Yesterday, the House Science, Space, and Technology Committee held the first of four scheduled Congressional hearings pointing blame at the Environmental Protection Agency (EPA) for the Gold King mine disaster. According to media reports, on August 5, EPA contractors attempting to relieve water levels and remove debris from the Gold King mine, accidently sprang a leak releasing 3 million gallons of sulfuric acid laden water in to a tributary of the Animas River near Durango, Colorado.
In fact, for years leading up to the August 5 disaster, Gold King continuously released roughly the same amount of acid mine drainage each week. To help alleviate this problem, in 2009, Colorado state regulators used the mine owner’s forfeiture bond to install a flume to divert the discharge. This band aid-like patch served mainly as a temporary “fix” to delay the inevitable. According to EPA’s own internal investigation, a disaster like this was waiting to happen.
What Had Happened Was…
EPA had tried to fix this problem before. In 2014, EPA officials studied options, including Superfund designation, for providing a permanent solution for the acid mine drainage already seeping from the Gold King mine. They quickly discovered this project posed a number of incredibly challenging geological and hydrological problems.
For starters, the original Gold King mine was initially constructed back in the 1880s. Over the decades, others had constructed tunnels, adits, and additional mines nearby creating a complicated patchwork of underground pathways for toxic mine waste to place enormous pressure on bulkheads and raise water tables.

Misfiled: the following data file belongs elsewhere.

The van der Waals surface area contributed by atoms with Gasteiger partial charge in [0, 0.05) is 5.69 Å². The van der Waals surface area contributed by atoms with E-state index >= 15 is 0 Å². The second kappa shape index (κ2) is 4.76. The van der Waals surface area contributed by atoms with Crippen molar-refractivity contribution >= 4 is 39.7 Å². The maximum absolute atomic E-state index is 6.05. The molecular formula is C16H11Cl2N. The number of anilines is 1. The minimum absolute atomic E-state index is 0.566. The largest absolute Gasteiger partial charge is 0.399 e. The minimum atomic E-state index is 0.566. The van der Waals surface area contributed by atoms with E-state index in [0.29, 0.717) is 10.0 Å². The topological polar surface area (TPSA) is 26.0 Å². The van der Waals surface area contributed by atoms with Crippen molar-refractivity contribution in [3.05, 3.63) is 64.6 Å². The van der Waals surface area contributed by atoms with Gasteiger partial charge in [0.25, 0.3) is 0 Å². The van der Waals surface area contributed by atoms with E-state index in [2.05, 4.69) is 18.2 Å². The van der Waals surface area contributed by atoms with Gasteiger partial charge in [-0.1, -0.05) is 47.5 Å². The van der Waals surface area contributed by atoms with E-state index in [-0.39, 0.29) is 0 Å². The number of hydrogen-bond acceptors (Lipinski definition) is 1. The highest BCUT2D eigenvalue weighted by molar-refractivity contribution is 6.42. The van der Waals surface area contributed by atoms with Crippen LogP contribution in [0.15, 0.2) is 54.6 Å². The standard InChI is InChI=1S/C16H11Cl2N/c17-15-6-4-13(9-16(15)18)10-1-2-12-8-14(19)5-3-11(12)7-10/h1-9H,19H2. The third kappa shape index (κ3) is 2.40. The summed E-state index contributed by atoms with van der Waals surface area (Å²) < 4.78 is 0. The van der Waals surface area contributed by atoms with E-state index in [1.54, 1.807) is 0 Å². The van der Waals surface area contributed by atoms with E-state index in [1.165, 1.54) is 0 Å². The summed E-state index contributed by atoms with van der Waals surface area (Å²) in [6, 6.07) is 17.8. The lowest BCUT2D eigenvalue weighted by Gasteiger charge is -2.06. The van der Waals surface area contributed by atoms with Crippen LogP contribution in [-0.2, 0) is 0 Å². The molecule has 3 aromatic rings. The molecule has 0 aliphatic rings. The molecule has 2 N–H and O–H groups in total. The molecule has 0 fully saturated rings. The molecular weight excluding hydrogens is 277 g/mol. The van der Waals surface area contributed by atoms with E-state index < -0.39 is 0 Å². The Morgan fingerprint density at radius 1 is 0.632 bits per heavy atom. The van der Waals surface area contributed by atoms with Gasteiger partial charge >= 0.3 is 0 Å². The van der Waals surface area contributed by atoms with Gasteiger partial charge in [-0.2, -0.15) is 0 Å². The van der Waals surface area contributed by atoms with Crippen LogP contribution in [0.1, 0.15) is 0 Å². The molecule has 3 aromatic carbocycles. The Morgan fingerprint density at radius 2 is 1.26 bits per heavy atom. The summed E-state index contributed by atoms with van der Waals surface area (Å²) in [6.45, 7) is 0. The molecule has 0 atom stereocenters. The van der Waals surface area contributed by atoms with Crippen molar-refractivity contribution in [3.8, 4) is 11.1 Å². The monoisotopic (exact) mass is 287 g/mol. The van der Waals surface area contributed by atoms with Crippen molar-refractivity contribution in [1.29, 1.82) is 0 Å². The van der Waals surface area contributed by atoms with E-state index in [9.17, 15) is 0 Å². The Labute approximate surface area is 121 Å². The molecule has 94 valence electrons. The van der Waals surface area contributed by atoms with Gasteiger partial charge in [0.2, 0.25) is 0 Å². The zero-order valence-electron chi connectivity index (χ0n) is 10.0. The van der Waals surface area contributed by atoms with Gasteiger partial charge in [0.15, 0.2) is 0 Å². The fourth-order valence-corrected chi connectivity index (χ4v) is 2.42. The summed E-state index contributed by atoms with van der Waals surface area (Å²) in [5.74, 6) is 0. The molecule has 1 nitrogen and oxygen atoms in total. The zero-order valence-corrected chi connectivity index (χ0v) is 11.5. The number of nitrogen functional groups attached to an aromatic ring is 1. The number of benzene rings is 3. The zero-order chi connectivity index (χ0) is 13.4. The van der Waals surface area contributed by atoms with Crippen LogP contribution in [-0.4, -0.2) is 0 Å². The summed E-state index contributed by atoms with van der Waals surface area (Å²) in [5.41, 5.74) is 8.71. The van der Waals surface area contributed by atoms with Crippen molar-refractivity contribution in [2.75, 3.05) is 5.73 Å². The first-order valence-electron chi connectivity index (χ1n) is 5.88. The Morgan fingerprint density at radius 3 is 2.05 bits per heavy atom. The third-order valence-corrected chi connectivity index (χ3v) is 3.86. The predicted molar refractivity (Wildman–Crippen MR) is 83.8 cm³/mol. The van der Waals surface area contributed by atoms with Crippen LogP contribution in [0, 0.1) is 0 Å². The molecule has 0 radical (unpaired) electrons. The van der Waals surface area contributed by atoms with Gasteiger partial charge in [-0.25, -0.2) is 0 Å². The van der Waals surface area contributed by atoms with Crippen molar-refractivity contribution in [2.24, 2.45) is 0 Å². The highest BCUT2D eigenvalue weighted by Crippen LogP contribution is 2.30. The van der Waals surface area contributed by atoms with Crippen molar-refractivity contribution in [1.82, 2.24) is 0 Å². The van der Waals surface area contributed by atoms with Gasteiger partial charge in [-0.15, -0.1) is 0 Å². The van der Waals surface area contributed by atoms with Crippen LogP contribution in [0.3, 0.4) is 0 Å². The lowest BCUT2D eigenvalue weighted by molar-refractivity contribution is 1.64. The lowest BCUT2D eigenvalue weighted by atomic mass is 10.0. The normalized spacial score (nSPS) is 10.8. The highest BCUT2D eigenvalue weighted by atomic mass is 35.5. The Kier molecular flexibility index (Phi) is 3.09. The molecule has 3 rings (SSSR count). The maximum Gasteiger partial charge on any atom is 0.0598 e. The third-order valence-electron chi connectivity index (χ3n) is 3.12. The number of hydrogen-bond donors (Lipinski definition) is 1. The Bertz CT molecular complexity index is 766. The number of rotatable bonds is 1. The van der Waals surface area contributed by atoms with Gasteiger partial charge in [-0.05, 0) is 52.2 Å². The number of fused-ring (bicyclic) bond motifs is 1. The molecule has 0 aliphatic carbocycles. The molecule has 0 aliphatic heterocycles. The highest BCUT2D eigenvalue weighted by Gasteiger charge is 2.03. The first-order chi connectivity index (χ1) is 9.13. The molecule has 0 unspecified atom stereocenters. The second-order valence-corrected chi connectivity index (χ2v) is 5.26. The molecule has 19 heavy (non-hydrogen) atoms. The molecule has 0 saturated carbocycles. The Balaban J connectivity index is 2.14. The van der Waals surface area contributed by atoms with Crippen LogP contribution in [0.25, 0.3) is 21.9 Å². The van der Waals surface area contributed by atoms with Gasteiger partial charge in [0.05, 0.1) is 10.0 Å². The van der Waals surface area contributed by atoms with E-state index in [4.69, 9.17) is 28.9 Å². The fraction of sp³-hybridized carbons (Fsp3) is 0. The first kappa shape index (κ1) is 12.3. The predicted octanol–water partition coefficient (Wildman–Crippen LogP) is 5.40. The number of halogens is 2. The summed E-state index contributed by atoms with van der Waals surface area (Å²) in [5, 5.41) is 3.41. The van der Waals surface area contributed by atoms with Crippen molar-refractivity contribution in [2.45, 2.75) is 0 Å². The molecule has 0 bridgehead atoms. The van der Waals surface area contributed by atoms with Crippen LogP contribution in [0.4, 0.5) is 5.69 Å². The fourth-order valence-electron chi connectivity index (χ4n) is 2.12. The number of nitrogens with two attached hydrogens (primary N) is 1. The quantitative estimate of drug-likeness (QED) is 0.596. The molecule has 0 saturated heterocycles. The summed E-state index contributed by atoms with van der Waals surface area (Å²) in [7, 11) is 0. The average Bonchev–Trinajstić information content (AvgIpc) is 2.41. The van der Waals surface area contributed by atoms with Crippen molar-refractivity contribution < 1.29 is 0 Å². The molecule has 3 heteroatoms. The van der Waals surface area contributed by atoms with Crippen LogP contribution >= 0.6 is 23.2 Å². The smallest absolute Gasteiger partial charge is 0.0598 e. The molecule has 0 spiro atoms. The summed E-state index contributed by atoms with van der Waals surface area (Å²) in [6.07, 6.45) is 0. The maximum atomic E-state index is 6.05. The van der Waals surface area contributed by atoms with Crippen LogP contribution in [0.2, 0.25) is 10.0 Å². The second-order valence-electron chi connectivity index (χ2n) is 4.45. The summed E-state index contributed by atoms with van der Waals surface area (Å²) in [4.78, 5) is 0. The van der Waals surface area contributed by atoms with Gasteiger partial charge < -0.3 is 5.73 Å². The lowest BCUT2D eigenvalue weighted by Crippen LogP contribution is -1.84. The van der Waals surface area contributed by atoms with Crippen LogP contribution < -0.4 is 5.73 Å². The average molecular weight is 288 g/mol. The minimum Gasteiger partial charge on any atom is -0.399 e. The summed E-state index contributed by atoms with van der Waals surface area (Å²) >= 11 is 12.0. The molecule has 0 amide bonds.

Making matters worse, the area above the Gold King mine contained very steep slopes posing a daunting engineering problem. When the EPA contractors attempted to anchor some of their equipment on what they believed to be stable bedrock, the ground gave way. The soft bedrock, coupled with higher than expected water pressures, caused this disaster.
The Larger Abandoned Mines Problem
This problem is not unique to Gold King. Earthworks estimates around half a million abandoned mines litter the West, not including mines like Gold King that have owners, but are very old and inactive. Nearly every one of them pollutes our dwindling water resources leading to an astounding 40% of Western watersheds contaminated from mining. Cleaning up these mines will cost American taxpayers, according to EPA estimates, $50 billion.
But, we could ask polluters to pay instead of taxpayers. The coal industry already pays a tiny per ton fee on their coal removed from the ground. These funds are dedicated specifically for cleaning up abandoned mines. Hardrock mining companies should do the same.
The Long Term Solutions
Ultimately, we need to modernize our mining laws and regulations. The 1872 Mining Law still governs hardrock mining on Western lands. This pick and shovel era statute provides no environmental standards, no clean up requirements, and gives away the people’s minerals for free. Worst of all, federal land managers have no discretion to balance mining with other land uses. They get the gold. We get the tab.
Our friends at the Grand Canyon Trust have authored a petition asking the Bureau of Land Management to make a series of simple yet common sense changes to their mining regulations. These updates are long overdue and will help modernize the rules to keep up with current changes in industry practice.
Rep. Grijalva (D-AZ), Sen. Udall (D-NM) and Sen. Heinrich (D-NM) have also offered legislative reforms designed to bring the 1872 Mining Law in to the 21st century. Many other Gold King mines are out there- most completely abandoned- waiting for the time when their toxic acid waste will pollute some other community’s water resources. Reform can wait no longer.